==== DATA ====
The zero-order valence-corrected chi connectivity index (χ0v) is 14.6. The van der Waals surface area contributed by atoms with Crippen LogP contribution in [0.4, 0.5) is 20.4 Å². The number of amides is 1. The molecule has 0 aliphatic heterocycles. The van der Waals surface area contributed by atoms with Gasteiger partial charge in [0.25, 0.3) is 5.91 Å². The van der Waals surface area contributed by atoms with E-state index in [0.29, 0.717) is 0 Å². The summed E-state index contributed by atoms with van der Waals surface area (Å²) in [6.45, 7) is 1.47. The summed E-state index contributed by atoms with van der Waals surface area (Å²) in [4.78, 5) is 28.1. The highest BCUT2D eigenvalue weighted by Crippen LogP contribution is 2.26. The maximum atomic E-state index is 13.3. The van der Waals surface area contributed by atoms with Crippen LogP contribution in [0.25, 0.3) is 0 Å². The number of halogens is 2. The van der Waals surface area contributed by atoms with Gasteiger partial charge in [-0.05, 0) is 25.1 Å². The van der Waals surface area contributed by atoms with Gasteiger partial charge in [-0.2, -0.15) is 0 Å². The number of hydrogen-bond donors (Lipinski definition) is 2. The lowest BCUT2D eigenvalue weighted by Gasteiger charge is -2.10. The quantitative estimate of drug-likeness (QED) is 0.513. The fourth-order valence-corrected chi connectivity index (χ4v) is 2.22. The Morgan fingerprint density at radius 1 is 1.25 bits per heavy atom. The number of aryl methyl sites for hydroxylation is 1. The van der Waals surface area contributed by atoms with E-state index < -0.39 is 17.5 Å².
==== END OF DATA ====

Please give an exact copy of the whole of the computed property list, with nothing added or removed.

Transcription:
The zero-order valence-corrected chi connectivity index (χ0v) is 14.6. The van der Waals surface area contributed by atoms with Crippen LogP contribution in [0.4, 0.5) is 20.4 Å². The number of amides is 1. The molecule has 0 aliphatic heterocycles. The van der Waals surface area contributed by atoms with Gasteiger partial charge in [0.25, 0.3) is 5.91 Å². The van der Waals surface area contributed by atoms with E-state index in [0.29, 0.717) is 0 Å². The summed E-state index contributed by atoms with van der Waals surface area (Å²) in [6.45, 7) is 1.47. The summed E-state index contributed by atoms with van der Waals surface area (Å²) in [4.78, 5) is 28.1. The highest BCUT2D eigenvalue weighted by Crippen LogP contribution is 2.26. The maximum atomic E-state index is 13.3. The van der Waals surface area contributed by atoms with Crippen LogP contribution in [0.25, 0.3) is 0 Å². The number of halogens is 2. The van der Waals surface area contributed by atoms with Gasteiger partial charge in [-0.05, 0) is 25.1 Å². The van der Waals surface area contributed by atoms with Gasteiger partial charge in [-0.2, -0.15) is 0 Å². The number of hydrogen-bond donors (Lipinski definition) is 2. The lowest BCUT2D eigenvalue weighted by Gasteiger charge is -2.10. The quantitative estimate of drug-likeness (QED) is 0.513. The fourth-order valence-corrected chi connectivity index (χ4v) is 2.22. The Morgan fingerprint density at radius 1 is 1.25 bits per heavy atom. The number of aryl methyl sites for hydroxylation is 1. The van der Waals surface area contributed by atoms with E-state index < -0.39 is 17.5 Å².